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Archive for the ‘Business Ethics’ Category

Empathy can be literally defined as:

em·pa·thy [ émpəthee ]   Audio player

  1. understanding of another’s feelings:the ability to identify with and understand somebody else’s feelings or difficulties
  2. attribution of feelings to an object:the transfer of somebody’s own feelings and emotions to an object such as a painting

[ Early 20th century. < Greek empatheia “affection, passion” ]

 Ashoka Fellow Molly Barker, Founder of Girls on the Run International®, who has been working to build-up Ashoka’s Empathy Initiative. suggests the following:

Empathy has been a hot topic at the summit. Typically considered a soft skill and not necessarily essential to leadership (at least in the traditional sense), Bill Drayton, Founder of Ashoka, has uncovered a number of thematic connections between all of those folks who are social entrepreneurs. Empathy has been and continues to be at the top of that list.

Empathy is one of those things … “things” because I’m not sure precisely what to call it … that I’ve taken for granted. I was raised in a very empathetic home. My family members are empathetic. My children are empathetic and most everyone – heck, EVERYONE! – I work with is empathetic. I’ve naturally, based on my own experiences, assumed that most people would understand why empathy is essential to being human … a kind of “duh” sort of thing. A clear and VERY obvious outcome of Girls on the Run is the ability of every girl and coach to give and receive within an empathetic context.

In my mind, without empathy we lack the ability to deeply connect with another living creature. Empathy affords us the experience of being one in experience with another, putting aside our own ego, the need to be right, and being with the emotions of another. It doesn’t mean fixing them, making the emotions go away or enabling the individual. To me it simply means being with their emotions without interference from me.

via So how do you get empathy, anyway? (Hint: You won’t find it in a lecture.) | Ashoka.org.

As an advocate, I am always under the impression that being with empathy is demonstrating a concern and understanding of the here and now of the caller/person communicating with (no matter the mode of communication).  It isn’t a time of formulating one’s opinion of the situation; it is more important to sort through options and more options for the situation given at hand, as well as providing emotional support and guidance for catapulting forwarding to the light at the end of the tunnel, in order to move forward to, hopefully, without the burdens of the crisis situations at hand.

People need to have a voice in their lives moving forward, they need to see and weigh out the options available for them (because when in crisis mode, you rarely see through the mist of the tears caused by the emotional and/or physical pain currently enduring); however, they need to know that they aren’t crazy, that they have lives that are valued, and that they can do things and make great decisions that affect their own lives, as well as those around them.

How do YOU see empathy?  How do you apply empathy in your daily lives?

 

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Stumbled upon this site from a friend on facebook the other day.  It has a lot of interesting features, including (but, not necessarily limited to) the below:

Legislative Advocacy

As an organization fully committed to advancing justice for consumers, NACA is actively engaged in promoting a fair and open marketplace that forcefully protects the rights of consumers, particularly those of modest means.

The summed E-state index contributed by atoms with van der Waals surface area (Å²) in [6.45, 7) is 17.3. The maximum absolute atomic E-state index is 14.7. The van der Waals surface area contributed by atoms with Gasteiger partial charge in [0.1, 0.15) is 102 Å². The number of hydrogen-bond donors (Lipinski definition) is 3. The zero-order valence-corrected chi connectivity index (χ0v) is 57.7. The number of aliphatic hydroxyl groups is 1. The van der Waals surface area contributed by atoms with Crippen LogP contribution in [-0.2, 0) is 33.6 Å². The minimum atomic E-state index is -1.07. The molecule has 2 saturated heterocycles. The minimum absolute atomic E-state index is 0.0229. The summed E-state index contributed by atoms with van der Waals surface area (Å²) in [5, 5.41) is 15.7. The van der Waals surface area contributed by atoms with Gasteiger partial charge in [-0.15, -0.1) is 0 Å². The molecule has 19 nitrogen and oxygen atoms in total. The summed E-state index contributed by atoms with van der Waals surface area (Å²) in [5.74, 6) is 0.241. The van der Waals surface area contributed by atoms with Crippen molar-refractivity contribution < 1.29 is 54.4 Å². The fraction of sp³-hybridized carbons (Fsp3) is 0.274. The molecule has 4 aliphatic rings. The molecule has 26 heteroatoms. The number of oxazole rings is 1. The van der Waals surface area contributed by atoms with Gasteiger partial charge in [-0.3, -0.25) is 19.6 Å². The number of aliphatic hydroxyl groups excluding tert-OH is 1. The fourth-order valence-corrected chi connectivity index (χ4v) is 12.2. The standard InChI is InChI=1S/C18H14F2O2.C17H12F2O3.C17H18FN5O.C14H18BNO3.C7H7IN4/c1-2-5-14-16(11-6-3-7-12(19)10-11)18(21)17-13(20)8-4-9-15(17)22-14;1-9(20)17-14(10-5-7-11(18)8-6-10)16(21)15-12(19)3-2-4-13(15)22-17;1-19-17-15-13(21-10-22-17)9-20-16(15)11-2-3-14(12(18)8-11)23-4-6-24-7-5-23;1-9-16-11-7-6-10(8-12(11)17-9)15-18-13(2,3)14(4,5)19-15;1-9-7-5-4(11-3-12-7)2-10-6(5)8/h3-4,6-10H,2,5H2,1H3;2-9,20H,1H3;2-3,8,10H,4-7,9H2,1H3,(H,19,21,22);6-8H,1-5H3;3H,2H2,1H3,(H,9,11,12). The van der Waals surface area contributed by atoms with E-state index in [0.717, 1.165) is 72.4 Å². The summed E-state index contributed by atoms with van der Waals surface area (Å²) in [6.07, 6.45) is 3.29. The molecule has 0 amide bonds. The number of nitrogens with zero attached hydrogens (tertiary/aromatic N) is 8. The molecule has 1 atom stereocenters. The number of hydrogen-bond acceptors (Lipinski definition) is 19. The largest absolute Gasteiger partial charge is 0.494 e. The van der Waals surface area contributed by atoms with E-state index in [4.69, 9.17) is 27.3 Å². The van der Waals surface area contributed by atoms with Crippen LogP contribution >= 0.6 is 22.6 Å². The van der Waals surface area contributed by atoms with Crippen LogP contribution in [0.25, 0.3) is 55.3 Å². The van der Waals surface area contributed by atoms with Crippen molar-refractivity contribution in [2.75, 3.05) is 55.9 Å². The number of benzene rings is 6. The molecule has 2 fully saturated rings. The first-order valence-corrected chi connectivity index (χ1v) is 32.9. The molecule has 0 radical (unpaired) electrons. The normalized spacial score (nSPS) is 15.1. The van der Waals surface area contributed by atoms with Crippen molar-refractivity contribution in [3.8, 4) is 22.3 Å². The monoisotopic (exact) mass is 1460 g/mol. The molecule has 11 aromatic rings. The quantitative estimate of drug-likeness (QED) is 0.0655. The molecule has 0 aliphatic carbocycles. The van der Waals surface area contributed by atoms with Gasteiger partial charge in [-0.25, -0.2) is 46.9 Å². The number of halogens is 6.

Today the fundamental consumer protections that we have depended upon to ensure fairness and justice are under attack. This can be seen in the watering down of federal regulations, the prevalence in consumer contracts of forced arbitration clauses that deny consumers their right to be heard by an unbiased court or jury of their peers, and the ever growing presence of unscrupulous and deceptive business practices that trip and trap consumers into predatory loans, unscrupulous fees, and unconscionable contract terms.

NACA is focused on promoting an agenda that lays the groundwork for rebuilding a consumer justice system that will be based on our nation’s fundamental sense of fairness, equity and honesty. Our agenda items include ensuring that the Consumer Financial Protection Bureau holds corporations and businesses accountable for their predatory practices, fighting to ban the unfair practice of forced arbitration, staunching the swelling tide of foreclosures, strengthening laws that protect consumers from predatory mortgage and unsecured credit lending, unfair debt collection practices, and abusive credit reporting.

via Legislative Advocacy – Consumer Advocates – NACA | National Association of Consumer Advocates.

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$31,244 is the average income of 90% of the income earners, which has only seen a change of 1% during 1970-2008.  As you climb the chart to see other ranges of earnings, the population gets smaller and smaller, but the change of income earned during this same time frame is increasing higher and higher.  Something is very wrong with this picture.

How are folks supposed to hold on to hope for economic change in the future, if 90% of the population is seeing the littlest of changes?

via (Not) spreading the wealth – The Washington Post.

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(Actually written 1/2/08:)

I saw a bumper sticker the other day and was puzzled slightly by what it said — “Those who abandon their dreams, will discourage others.”  Although I wrote it on my hand, and later on in my datebook journal I received as a Christmas gift, it just didn’t make sense to me until today.  After all, eventhough I haven’t achieved all of my dreams, I am still the cheerleader encouraging and empowering others to be able to move forward with their own dreams.

Today, though, I indeed had a v-8 moment and realized just what the bumper sticker could possibly mean.

For my living, I am an advocate for those who may not necessarily speak up for themselves.  Currently, I have found myself being an advocate for the elderly as part of my vocation and passion and, as a rule, I truly enjoy what I do.  One client though I have been struggling with to keep upbeat about it.